This budget superzoom option boasts close focusing and low-dispersion glass, but what do we think of it overall?
Tamron’s is the most compact lens in this group test. The wide zoom ring is closest to the camera body and only the AF/MF slider is further rearwards. The focus ring is wider than is to be found on the competitors’ lenses, which aids manual operation but also increases the risk of stray fingers impeding its rotation in AF mode. That said, the likelihood of inhibiting the focusing action is still very slight. A slider controls the focusing range to switch between Normal and Macro, which is available only at longer focal lengths and delivers a maximum magnification of 0.5x. The close-up facility can be used either with manual focusing or in AF mode.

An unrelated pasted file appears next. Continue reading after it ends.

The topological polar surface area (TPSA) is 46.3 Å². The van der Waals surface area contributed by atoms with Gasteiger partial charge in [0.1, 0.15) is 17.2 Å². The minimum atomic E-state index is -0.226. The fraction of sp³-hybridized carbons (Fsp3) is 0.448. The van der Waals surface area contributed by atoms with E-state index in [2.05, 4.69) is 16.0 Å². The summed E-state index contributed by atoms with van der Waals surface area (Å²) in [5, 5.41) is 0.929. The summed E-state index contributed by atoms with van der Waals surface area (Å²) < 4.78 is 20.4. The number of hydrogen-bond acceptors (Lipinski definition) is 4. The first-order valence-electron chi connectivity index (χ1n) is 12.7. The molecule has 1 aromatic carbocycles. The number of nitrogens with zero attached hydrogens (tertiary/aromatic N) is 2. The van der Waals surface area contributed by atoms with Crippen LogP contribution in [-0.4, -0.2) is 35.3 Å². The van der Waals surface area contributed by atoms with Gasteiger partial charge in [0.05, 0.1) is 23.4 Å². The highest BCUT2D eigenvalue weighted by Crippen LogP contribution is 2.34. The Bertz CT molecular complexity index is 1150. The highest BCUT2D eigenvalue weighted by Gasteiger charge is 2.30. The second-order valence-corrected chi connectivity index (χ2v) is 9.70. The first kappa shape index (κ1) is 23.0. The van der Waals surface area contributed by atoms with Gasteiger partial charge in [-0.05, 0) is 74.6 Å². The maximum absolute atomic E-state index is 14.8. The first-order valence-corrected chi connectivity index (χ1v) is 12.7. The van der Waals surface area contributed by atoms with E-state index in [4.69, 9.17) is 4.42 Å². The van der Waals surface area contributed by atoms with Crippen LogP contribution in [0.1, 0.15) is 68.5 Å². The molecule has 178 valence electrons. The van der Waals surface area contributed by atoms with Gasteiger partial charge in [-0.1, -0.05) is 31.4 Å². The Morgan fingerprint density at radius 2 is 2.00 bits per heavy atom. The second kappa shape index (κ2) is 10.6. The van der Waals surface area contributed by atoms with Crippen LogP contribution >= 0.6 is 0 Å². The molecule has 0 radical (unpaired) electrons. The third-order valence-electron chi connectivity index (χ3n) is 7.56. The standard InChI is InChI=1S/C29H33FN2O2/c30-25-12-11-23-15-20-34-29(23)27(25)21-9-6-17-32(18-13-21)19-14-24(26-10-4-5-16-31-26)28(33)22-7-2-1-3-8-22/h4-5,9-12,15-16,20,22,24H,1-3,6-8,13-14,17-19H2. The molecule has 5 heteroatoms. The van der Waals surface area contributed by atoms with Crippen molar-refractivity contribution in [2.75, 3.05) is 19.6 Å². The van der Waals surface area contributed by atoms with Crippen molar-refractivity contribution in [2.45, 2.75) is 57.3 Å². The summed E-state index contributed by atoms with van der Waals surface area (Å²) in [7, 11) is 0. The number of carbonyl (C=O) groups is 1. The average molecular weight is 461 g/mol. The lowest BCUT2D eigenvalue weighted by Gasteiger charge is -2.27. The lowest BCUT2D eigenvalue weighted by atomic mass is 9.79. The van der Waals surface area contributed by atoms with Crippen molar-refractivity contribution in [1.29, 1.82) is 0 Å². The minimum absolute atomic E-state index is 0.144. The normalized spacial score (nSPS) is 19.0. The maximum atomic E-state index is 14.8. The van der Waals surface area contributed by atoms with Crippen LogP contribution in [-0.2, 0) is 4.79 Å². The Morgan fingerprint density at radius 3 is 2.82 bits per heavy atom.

Rotating the zoom ring to its maximum focal length gives the lens a total length of about 180mm, inviting a further-forward grip than is adopted at shorter focal-lengths. At this point the Tamron’s rotating focus ring becomes a problem and the imposed grip means the lens cannot be steadied as well as would otherwise be the case. Coupled with the lack of IS, this makes accurate framing of distant scenes difficult. The AF mechanism is also a little on the slow side but it is accurate and reliable provided that is not brought to bear on rapidly moving subjects.
As is usual for 70-300mm zooms, the Tamron’s MTF performance is weakest at its 300mm setting but at least it just rises above the critical 0.25 cycles-per-pixel level (though not enough to raise its Image Quality score).
This is a very usable lens if you can live without IS (eg. if you’ll be using it on a tripod), users on a tight budget and those who will make use of its close-focusing (though not true macro) capability.